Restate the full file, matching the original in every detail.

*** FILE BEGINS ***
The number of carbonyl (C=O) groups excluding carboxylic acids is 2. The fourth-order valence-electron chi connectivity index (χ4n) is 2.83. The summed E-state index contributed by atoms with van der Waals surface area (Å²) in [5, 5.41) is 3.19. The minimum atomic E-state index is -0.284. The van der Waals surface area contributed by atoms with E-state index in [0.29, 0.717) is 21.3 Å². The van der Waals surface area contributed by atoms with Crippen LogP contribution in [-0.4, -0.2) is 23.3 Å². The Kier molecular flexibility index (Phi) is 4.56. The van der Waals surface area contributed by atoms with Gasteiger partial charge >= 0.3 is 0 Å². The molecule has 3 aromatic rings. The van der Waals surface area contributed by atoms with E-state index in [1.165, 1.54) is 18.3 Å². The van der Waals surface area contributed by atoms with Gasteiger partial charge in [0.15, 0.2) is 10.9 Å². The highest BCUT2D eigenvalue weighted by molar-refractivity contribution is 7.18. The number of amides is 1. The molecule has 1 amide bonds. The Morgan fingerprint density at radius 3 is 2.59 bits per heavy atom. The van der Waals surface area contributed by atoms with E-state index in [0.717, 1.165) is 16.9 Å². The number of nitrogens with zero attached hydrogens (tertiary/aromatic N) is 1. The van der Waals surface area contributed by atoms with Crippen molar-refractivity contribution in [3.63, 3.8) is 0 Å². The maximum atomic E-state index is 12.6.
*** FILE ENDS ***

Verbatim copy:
The number of carbonyl (C=O) groups excluding carboxylic acids is 2. The fourth-order valence-electron chi connectivity index (χ4n) is 2.83. The summed E-state index contributed by atoms with van der Waals surface area (Å²) in [5, 5.41) is 3.19. The minimum atomic E-state index is -0.284. The van der Waals surface area contributed by atoms with E-state index in [0.29, 0.717) is 21.3 Å². The van der Waals surface area contributed by atoms with Crippen LogP contribution in [-0.4, -0.2) is 23.3 Å². The Kier molecular flexibility index (Phi) is 4.56. The van der Waals surface area contributed by atoms with Gasteiger partial charge >= 0.3 is 0 Å². The molecule has 3 aromatic rings. The van der Waals surface area contributed by atoms with E-state index in [1.165, 1.54) is 18.3 Å². The van der Waals surface area contributed by atoms with Gasteiger partial charge in [0.15, 0.2) is 10.9 Å². The highest BCUT2D eigenvalue weighted by molar-refractivity contribution is 7.18. The number of amides is 1. The molecule has 1 amide bonds. The Morgan fingerprint density at radius 3 is 2.59 bits per heavy atom. The van der Waals surface area contributed by atoms with E-state index in [0.717, 1.165) is 16.9 Å². The number of nitrogens with zero attached hydrogens (tertiary/aromatic N) is 1. The van der Waals surface area contributed by atoms with Crippen molar-refractivity contribution in [3.63, 3.8) is 0 Å². The maximum atomic E-state index is 12.6.